All Posts from September 2015

This summer’s cool and wet weather created conditions favorable for the development of white mold. Consequently, the disease has infected soybean fields across the state. With careful management, growers can significantly reduce the amount of 2015 white mold inoculum that will be available to infect future susceptible crops grown in the infested fields.

White mold inoculum is contained in small, black survival structures called...

The challenges for 2015 continue to develop. Another issue growers are facing is green stemed soybeans. There are two distinct types of green stems, Green Stem Syndrome or simply stay green soybeans. In the case of stay green, the soybeans simply mature at a slower rate and the stems, leaves and pods all remain green. Stay green can be attributed to varietal differences, fungicide applications or some herbicide applications. In the case of...

Hello from District 2.

Soybeans are really starting to change color quickly here in District 2. Temperatures were very high a couple weeks ago and are now back to normal for this time of year. Some of the later planted soybeans are still green and benefitted greatly from the last couple rain events we’ve had, something I can’t say for the earlier ones. Beans planted in late April and early May are starting to drop leaves now. This is...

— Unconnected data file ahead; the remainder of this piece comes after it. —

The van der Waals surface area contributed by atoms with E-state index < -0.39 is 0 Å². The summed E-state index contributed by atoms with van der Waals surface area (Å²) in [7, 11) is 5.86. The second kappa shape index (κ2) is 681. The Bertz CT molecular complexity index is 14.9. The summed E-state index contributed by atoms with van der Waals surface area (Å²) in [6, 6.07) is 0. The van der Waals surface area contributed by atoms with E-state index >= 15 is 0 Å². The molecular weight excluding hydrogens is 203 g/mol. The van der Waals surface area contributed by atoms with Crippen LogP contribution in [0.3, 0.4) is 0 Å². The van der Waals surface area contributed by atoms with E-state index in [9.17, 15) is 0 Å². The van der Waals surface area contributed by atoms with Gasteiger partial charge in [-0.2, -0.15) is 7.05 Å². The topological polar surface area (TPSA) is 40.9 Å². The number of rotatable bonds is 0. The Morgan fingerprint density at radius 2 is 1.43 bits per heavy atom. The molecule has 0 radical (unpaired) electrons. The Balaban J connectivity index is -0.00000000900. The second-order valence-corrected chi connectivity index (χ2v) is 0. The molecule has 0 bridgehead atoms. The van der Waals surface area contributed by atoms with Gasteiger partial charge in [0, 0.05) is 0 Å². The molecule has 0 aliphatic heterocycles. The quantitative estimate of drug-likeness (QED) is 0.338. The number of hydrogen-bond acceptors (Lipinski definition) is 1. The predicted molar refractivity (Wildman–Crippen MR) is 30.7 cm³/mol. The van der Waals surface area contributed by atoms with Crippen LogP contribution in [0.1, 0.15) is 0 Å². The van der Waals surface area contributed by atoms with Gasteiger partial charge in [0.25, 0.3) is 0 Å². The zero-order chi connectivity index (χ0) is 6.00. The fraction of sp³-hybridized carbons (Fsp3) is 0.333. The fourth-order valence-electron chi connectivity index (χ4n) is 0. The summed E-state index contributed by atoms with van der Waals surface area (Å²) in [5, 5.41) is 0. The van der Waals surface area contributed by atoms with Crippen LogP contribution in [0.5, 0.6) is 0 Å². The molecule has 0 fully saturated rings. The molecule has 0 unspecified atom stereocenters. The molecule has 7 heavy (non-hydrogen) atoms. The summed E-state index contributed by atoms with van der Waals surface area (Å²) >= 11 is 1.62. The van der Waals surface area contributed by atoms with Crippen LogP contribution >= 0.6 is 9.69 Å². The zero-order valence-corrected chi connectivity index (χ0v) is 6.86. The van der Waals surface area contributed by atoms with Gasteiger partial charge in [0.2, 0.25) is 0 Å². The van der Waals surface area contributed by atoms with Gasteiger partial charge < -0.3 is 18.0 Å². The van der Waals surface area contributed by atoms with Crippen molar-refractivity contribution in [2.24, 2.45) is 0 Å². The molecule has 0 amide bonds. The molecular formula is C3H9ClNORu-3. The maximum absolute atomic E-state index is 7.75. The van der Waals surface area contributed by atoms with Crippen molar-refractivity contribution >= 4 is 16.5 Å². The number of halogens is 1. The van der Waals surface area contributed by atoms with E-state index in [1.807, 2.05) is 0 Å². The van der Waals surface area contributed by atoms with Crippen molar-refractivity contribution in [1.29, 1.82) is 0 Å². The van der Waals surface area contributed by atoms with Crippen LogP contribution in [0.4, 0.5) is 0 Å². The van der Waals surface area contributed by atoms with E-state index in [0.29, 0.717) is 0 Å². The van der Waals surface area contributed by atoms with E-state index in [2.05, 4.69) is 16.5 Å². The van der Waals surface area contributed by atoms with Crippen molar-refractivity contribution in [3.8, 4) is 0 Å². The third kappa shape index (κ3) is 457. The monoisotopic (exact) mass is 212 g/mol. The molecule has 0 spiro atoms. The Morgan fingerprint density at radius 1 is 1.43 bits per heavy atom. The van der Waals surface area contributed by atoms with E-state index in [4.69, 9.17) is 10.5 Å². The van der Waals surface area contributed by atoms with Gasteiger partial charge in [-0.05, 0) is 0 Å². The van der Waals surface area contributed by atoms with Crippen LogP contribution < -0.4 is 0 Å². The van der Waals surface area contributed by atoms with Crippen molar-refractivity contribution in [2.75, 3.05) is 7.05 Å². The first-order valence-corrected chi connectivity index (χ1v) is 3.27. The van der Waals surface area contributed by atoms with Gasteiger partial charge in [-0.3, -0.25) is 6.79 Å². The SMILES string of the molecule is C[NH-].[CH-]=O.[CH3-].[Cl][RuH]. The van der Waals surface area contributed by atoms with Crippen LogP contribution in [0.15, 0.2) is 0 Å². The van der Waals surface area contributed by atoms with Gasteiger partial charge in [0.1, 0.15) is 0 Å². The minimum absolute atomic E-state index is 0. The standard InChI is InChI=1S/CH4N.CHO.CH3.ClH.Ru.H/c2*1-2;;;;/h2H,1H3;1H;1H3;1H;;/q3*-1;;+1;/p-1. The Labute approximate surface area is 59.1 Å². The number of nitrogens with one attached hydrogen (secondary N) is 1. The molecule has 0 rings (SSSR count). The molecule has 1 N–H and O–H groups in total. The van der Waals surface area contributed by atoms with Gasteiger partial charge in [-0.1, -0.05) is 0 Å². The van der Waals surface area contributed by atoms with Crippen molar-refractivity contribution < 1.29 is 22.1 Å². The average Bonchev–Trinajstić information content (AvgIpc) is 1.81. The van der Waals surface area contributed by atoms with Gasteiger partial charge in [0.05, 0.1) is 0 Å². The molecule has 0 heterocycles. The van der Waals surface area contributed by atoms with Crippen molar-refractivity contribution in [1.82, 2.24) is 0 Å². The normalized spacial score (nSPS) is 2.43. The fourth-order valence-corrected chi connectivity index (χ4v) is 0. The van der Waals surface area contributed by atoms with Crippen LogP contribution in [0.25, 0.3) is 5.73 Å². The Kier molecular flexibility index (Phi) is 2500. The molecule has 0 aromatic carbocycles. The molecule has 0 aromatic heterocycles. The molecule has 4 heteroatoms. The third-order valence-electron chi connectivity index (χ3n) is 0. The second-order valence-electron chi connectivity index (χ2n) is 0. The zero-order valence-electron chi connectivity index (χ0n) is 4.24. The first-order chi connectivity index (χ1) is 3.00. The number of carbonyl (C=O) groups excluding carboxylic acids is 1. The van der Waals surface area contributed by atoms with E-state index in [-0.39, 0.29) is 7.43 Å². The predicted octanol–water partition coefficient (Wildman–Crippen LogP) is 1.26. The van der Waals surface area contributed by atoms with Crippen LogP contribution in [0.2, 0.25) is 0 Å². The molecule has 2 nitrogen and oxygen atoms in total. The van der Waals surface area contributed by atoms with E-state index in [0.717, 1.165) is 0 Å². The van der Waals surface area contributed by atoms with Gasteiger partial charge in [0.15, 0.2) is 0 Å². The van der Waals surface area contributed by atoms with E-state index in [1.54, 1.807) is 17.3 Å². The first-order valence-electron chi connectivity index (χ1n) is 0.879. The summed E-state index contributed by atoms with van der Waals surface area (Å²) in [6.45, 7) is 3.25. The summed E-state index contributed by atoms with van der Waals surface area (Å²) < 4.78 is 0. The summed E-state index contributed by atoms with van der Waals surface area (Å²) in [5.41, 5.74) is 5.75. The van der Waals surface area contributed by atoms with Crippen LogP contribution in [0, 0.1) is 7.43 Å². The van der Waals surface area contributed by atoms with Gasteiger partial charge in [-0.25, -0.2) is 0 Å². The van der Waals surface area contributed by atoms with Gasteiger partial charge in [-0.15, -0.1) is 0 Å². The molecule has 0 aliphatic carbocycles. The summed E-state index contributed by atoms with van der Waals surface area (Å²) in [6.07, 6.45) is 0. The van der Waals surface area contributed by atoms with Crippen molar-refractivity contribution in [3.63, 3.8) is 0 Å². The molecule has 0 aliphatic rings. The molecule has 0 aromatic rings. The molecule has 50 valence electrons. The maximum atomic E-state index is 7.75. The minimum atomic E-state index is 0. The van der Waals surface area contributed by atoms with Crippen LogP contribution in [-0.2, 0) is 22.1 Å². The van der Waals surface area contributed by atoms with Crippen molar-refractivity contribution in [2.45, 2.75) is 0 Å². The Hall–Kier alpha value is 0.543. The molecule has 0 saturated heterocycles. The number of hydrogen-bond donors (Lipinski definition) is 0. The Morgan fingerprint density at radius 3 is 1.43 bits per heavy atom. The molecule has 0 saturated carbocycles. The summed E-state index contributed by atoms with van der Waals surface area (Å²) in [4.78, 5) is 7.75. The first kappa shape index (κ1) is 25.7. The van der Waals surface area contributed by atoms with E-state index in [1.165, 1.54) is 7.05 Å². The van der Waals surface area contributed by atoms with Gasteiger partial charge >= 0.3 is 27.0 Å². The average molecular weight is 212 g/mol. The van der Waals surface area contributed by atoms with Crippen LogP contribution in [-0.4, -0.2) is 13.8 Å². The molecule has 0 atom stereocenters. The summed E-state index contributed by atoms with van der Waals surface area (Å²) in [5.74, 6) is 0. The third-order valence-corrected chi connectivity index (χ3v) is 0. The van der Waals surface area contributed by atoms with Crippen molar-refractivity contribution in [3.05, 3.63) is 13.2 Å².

Now that harvest 2015 has started, let’s look at some of the things we have learned during this growing season.

1. Variety selection is still one of the most critical choices we make in soybean production: The weather this year again made it obvious that the correct maturity, a strong disease package and SCN resistance for a farmer can be a deal maker or breaker. One of the best assets to your farm is a good seedsman that knows his...

This year with all the wet weather and a lack of good weed control in many areas, many farmers are asking about using a harvest aid to help kill weeds prior to soybean harvest. In many fields we have soybeans that are turning yet waterhemp, cocklebur and some grasses are still very green. Removing this green matter will aid in harvest as well as removing storage risk.

There are options for harvest aids in soybeans, but there are a few...

“Avoid harvesting soybeans” too dry is almost a cliché and a seemingly impossible task. Growers try to start combining when beans are 14% or so (no one wants a moisture discount), but before they know it moisture drops from 14 to 12 to 10 and even 8% moisture on a sunny, warm and windy fall day. Even with best intentions soybeans dry down quickly each day once mature.

To avoid moisture discounts from the quoted market price per bushel...

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